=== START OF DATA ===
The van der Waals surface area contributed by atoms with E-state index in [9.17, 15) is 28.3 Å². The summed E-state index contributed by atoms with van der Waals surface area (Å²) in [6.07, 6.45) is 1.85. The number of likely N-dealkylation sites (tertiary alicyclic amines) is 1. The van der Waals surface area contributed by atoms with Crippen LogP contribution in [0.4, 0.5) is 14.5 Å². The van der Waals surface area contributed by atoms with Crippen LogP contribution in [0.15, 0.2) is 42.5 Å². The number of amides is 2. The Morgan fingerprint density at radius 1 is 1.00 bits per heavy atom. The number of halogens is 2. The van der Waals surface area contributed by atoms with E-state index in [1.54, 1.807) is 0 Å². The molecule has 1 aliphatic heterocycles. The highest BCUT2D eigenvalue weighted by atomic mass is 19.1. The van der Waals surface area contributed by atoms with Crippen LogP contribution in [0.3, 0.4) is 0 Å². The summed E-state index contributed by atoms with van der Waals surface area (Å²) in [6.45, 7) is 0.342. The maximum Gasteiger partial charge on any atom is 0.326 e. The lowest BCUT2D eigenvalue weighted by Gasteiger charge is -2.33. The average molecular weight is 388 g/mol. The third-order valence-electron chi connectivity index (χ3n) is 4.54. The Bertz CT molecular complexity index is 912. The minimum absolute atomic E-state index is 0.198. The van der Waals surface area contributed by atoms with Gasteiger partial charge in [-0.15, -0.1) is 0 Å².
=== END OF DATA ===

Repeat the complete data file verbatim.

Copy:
The van der Waals surface area contributed by atoms with E-state index in [9.17, 15) is 28.3 Å². The summed E-state index contributed by atoms with van der Waals surface area (Å²) in [6.07, 6.45) is 1.85. The number of likely N-dealkylation sites (tertiary alicyclic amines) is 1. The van der Waals surface area contributed by atoms with Crippen LogP contribution in [0.4, 0.5) is 14.5 Å². The van der Waals surface area contributed by atoms with Crippen LogP contribution in [0.15, 0.2) is 42.5 Å². The number of amides is 2. The Morgan fingerprint density at radius 1 is 1.00 bits per heavy atom. The number of halogens is 2. The van der Waals surface area contributed by atoms with E-state index in [1.54, 1.807) is 0 Å². The molecule has 1 aliphatic heterocycles. The highest BCUT2D eigenvalue weighted by atomic mass is 19.1. The van der Waals surface area contributed by atoms with Crippen LogP contribution in [0.3, 0.4) is 0 Å². The summed E-state index contributed by atoms with van der Waals surface area (Å²) in [6.45, 7) is 0.342. The maximum Gasteiger partial charge on any atom is 0.326 e. The lowest BCUT2D eigenvalue weighted by Gasteiger charge is -2.33. The average molecular weight is 388 g/mol. The third-order valence-electron chi connectivity index (χ3n) is 4.54. The Bertz CT molecular complexity index is 912. The minimum absolute atomic E-state index is 0.198. The van der Waals surface area contributed by atoms with Gasteiger partial charge in [-0.15, -0.1) is 0 Å².